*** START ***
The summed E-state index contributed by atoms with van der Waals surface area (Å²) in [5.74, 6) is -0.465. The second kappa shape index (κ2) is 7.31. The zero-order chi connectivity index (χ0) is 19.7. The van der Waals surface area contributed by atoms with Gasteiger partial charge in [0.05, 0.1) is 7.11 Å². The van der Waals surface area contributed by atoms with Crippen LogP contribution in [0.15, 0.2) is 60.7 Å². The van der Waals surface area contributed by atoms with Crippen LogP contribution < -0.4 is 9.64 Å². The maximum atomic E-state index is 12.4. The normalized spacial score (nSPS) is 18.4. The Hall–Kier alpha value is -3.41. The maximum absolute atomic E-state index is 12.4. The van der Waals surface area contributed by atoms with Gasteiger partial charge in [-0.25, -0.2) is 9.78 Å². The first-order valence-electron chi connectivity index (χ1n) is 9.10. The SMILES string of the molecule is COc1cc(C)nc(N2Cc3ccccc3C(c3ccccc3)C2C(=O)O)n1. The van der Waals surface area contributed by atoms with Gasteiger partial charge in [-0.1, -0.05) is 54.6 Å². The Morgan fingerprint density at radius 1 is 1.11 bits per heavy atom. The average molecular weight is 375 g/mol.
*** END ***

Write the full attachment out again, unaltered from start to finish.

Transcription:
The summed E-state index contributed by atoms with van der Waals surface area (Å²) in [5.74, 6) is -0.465. The second kappa shape index (κ2) is 7.31. The zero-order chi connectivity index (χ0) is 19.7. The van der Waals surface area contributed by atoms with Gasteiger partial charge in [0.05, 0.1) is 7.11 Å². The van der Waals surface area contributed by atoms with Crippen LogP contribution in [0.15, 0.2) is 60.7 Å². The van der Waals surface area contributed by atoms with Crippen LogP contribution < -0.4 is 9.64 Å². The maximum atomic E-state index is 12.4. The normalized spacial score (nSPS) is 18.4. The Hall–Kier alpha value is -3.41. The maximum absolute atomic E-state index is 12.4. The van der Waals surface area contributed by atoms with Gasteiger partial charge in [-0.25, -0.2) is 9.78 Å². The first-order valence-electron chi connectivity index (χ1n) is 9.10. The SMILES string of the molecule is COc1cc(C)nc(N2Cc3ccccc3C(c3ccccc3)C2C(=O)O)n1. The van der Waals surface area contributed by atoms with Gasteiger partial charge in [-0.1, -0.05) is 54.6 Å². The Morgan fingerprint density at radius 1 is 1.11 bits per heavy atom. The average molecular weight is 375 g/mol.